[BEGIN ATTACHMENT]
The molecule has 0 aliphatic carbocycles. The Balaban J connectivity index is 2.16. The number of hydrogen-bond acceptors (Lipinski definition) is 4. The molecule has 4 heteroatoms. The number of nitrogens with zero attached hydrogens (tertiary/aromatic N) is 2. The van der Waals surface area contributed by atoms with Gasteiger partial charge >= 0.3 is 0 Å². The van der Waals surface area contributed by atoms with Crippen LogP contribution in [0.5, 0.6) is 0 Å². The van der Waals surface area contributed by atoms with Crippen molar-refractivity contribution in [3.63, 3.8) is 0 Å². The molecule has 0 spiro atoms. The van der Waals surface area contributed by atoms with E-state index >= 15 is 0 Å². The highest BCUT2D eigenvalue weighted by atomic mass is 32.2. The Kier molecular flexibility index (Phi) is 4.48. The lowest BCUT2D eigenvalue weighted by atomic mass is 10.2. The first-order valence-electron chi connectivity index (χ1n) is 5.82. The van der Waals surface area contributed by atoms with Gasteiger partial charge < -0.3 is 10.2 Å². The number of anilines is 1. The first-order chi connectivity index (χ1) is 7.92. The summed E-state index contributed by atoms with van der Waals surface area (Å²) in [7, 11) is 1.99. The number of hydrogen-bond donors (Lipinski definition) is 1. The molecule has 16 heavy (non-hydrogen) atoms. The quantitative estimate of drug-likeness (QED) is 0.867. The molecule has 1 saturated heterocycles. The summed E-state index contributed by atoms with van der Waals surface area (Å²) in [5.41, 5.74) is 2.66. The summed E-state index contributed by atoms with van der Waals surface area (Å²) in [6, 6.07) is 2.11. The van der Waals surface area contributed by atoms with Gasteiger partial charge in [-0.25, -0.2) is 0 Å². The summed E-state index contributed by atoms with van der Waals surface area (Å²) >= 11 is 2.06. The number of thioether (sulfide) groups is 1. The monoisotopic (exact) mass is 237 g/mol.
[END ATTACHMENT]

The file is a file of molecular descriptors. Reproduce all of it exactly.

The molecule has 0 aliphatic carbocycles. The Balaban J connectivity index is 2.16. The number of hydrogen-bond acceptors (Lipinski definition) is 4. The molecule has 4 heteroatoms. The number of nitrogens with zero attached hydrogens (tertiary/aromatic N) is 2. The van der Waals surface area contributed by atoms with Gasteiger partial charge >= 0.3 is 0 Å². The van der Waals surface area contributed by atoms with Crippen LogP contribution in [0.5, 0.6) is 0 Å². The van der Waals surface area contributed by atoms with Crippen molar-refractivity contribution in [3.63, 3.8) is 0 Å². The molecule has 0 spiro atoms. The van der Waals surface area contributed by atoms with E-state index >= 15 is 0 Å². The highest BCUT2D eigenvalue weighted by atomic mass is 32.2. The Kier molecular flexibility index (Phi) is 4.48. The lowest BCUT2D eigenvalue weighted by atomic mass is 10.2. The first-order valence-electron chi connectivity index (χ1n) is 5.82. The van der Waals surface area contributed by atoms with Gasteiger partial charge < -0.3 is 10.2 Å². The number of anilines is 1. The first-order chi connectivity index (χ1) is 7.92. The summed E-state index contributed by atoms with van der Waals surface area (Å²) in [7, 11) is 1.99. The number of hydrogen-bond donors (Lipinski definition) is 1. The molecule has 16 heavy (non-hydrogen) atoms. The quantitative estimate of drug-likeness (QED) is 0.867. The molecule has 1 saturated heterocycles. The summed E-state index contributed by atoms with van der Waals surface area (Å²) in [5.41, 5.74) is 2.66. The summed E-state index contributed by atoms with van der Waals surface area (Å²) in [6, 6.07) is 2.11. The van der Waals surface area contributed by atoms with Gasteiger partial charge in [-0.25, -0.2) is 0 Å². The summed E-state index contributed by atoms with van der Waals surface area (Å²) >= 11 is 2.06. The number of thioether (sulfide) groups is 1. The monoisotopic (exact) mass is 237 g/mol.